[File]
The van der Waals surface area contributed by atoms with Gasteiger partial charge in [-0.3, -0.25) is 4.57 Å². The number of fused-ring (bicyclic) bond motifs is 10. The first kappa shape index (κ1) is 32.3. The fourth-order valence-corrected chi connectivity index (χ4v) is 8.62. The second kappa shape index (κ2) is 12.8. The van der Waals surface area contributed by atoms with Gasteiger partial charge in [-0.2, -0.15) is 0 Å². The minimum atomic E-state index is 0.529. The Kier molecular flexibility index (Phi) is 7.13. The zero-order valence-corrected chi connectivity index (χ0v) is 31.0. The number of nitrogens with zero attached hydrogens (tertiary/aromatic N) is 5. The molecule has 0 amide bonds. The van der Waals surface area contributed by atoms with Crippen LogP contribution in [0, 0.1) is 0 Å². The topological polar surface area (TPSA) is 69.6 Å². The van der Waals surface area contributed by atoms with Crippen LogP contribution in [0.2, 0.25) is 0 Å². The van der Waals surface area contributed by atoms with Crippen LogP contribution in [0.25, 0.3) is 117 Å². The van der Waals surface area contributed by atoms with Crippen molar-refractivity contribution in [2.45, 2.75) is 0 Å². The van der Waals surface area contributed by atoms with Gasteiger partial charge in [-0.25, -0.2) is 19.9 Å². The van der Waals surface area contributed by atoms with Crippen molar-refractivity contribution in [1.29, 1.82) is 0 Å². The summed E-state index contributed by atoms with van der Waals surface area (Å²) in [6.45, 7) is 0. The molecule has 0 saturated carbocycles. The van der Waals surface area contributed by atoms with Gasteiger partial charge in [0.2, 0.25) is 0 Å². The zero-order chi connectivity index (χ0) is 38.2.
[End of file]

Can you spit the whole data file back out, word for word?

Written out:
The van der Waals surface area contributed by atoms with Gasteiger partial charge in [-0.3, -0.25) is 4.57 Å². The number of fused-ring (bicyclic) bond motifs is 10. The first kappa shape index (κ1) is 32.3. The fourth-order valence-corrected chi connectivity index (χ4v) is 8.62. The second kappa shape index (κ2) is 12.8. The van der Waals surface area contributed by atoms with Gasteiger partial charge in [-0.2, -0.15) is 0 Å². The minimum atomic E-state index is 0.529. The Kier molecular flexibility index (Phi) is 7.13. The zero-order valence-corrected chi connectivity index (χ0v) is 31.0. The number of nitrogens with zero attached hydrogens (tertiary/aromatic N) is 5. The molecule has 0 amide bonds. The van der Waals surface area contributed by atoms with Crippen LogP contribution in [0, 0.1) is 0 Å². The topological polar surface area (TPSA) is 69.6 Å². The van der Waals surface area contributed by atoms with Crippen LogP contribution in [0.2, 0.25) is 0 Å². The van der Waals surface area contributed by atoms with Crippen LogP contribution in [0.25, 0.3) is 117 Å². The van der Waals surface area contributed by atoms with Crippen molar-refractivity contribution in [2.45, 2.75) is 0 Å². The van der Waals surface area contributed by atoms with Gasteiger partial charge in [-0.25, -0.2) is 19.9 Å². The van der Waals surface area contributed by atoms with Crippen molar-refractivity contribution in [1.29, 1.82) is 0 Å². The summed E-state index contributed by atoms with van der Waals surface area (Å²) in [6.45, 7) is 0. The molecule has 0 saturated carbocycles. The van der Waals surface area contributed by atoms with Gasteiger partial charge in [0.2, 0.25) is 0 Å². The zero-order chi connectivity index (χ0) is 38.2.